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|Title:||Studies in the design and development of miniature optical-fibre in-vivo sensors: With applications in obstructive sleep apnoea syndrome and arterial restenosis.|
|Authors:||Goodyer, Paul David, B.Eng., Ph.D.|
|Presented at:||University of Leicester|
|Abstract:||The current state-of-the-art of in-vivo optical fibre sensors is reviewed. There then follows a review of techniques for pressure measurement and for diagnosis of obstructive sleep apnoea syndrome (OSAS). A catheter containing seven optical fibre pressure transducers for use in the diagnosis of OSAS is described which has been designed, modelled, built and successfully tested both in the laboratory and on six subjects. The transducer has a range of +/-5kPa, a resolution of 10Pa and a potential bandwidth of >1kHz. Oral and nasal breathing, snoring, peristalsis and airway collapse were distinguished using the system. After a review of angioplasty techniques and subsequent healing or arterial restenosis (AR), another optical fibre sensor is described which was designed and built for monitoring the healing of the endothelium and for the detection of AR following percutaneous transluminal coronary angioplasty. The sensor used a fluorescent antibody antigen reaction and its potential was successfully demonstrated both in-vitro and using mammalian models. The resolution was better than 107p Moles of antibody. It was shown that the use of a similar radio-labelled reaction was not feasible for in-vivo use. The study concludes that there is significant scope for development of optical fibre in-vivo physical sensors and biosensors.|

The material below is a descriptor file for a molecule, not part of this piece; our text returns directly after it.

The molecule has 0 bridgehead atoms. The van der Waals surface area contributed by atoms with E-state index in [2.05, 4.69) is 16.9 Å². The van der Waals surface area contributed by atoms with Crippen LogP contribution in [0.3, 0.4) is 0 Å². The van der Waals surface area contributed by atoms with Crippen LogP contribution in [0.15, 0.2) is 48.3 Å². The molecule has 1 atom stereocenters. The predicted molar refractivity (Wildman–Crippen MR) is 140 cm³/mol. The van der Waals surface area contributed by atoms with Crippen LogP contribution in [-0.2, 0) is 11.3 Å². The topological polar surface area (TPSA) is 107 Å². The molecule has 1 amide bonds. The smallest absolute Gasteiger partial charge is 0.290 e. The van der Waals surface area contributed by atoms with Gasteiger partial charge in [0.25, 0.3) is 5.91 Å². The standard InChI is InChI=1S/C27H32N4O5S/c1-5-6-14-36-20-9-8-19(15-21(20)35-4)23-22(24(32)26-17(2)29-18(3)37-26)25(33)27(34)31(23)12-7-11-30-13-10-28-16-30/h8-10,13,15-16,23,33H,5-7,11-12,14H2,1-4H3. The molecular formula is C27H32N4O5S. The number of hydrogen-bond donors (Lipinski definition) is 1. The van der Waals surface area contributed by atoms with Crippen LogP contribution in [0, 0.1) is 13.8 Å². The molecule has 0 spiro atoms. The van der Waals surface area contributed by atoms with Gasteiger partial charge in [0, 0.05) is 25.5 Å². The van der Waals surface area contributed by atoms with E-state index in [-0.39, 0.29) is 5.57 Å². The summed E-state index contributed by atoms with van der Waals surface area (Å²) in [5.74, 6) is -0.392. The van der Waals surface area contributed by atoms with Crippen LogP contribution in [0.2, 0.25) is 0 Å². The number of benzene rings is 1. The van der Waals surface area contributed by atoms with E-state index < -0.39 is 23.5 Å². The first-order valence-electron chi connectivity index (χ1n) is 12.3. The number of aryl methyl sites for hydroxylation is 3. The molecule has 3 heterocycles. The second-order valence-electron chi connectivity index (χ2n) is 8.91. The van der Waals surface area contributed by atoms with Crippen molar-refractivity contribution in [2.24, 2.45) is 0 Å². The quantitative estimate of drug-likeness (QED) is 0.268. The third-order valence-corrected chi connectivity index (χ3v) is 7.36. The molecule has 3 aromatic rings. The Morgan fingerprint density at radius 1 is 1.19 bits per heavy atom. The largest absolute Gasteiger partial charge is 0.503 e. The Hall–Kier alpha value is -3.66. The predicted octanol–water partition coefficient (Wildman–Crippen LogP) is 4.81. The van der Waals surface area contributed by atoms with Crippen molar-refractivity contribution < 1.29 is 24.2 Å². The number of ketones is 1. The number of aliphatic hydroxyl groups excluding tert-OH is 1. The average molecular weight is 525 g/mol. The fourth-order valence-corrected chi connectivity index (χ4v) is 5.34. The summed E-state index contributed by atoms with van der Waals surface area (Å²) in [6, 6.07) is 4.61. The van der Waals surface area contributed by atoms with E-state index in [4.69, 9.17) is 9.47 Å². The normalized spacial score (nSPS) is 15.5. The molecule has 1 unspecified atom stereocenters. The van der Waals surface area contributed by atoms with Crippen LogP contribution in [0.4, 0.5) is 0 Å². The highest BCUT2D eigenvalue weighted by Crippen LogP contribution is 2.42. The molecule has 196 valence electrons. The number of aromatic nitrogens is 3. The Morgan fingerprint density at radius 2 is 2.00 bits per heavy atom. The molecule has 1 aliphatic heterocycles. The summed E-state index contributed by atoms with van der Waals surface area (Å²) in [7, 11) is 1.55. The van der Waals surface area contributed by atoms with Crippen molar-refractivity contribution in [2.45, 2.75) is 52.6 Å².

|Rights:||Copyright © the author. All rights reserved.|
|Appears in Collections:||Theses, Dept. of Engineering|
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